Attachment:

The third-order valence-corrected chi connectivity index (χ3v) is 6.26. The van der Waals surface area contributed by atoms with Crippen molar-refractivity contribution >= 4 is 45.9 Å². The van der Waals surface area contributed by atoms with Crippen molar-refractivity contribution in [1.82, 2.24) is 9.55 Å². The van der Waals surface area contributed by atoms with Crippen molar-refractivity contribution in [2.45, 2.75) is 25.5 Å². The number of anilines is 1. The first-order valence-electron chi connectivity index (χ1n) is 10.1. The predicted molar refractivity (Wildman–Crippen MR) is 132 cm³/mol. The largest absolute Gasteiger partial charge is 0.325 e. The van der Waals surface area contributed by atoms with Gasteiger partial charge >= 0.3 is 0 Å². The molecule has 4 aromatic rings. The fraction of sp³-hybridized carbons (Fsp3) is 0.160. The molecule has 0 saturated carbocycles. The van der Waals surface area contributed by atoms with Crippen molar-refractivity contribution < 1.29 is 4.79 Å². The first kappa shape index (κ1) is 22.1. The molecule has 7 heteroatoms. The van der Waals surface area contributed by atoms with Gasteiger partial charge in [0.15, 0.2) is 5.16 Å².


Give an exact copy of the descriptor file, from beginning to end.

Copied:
The third-order valence-corrected chi connectivity index (χ3v) is 6.26. The van der Waals surface area contributed by atoms with Crippen molar-refractivity contribution >= 4 is 45.9 Å². The van der Waals surface area contributed by atoms with Crippen molar-refractivity contribution in [1.82, 2.24) is 9.55 Å². The van der Waals surface area contributed by atoms with Crippen molar-refractivity contribution in [2.45, 2.75) is 25.5 Å². The number of anilines is 1. The first-order valence-electron chi connectivity index (χ1n) is 10.1. The predicted molar refractivity (Wildman–Crippen MR) is 132 cm³/mol. The largest absolute Gasteiger partial charge is 0.325 e. The van der Waals surface area contributed by atoms with Gasteiger partial charge >= 0.3 is 0 Å². The molecule has 4 aromatic rings. The fraction of sp³-hybridized carbons (Fsp3) is 0.160. The molecule has 0 saturated carbocycles. The van der Waals surface area contributed by atoms with Crippen molar-refractivity contribution < 1.29 is 4.79 Å². The first kappa shape index (κ1) is 22.1. The molecule has 7 heteroatoms. The van der Waals surface area contributed by atoms with Gasteiger partial charge in [0.15, 0.2) is 5.16 Å².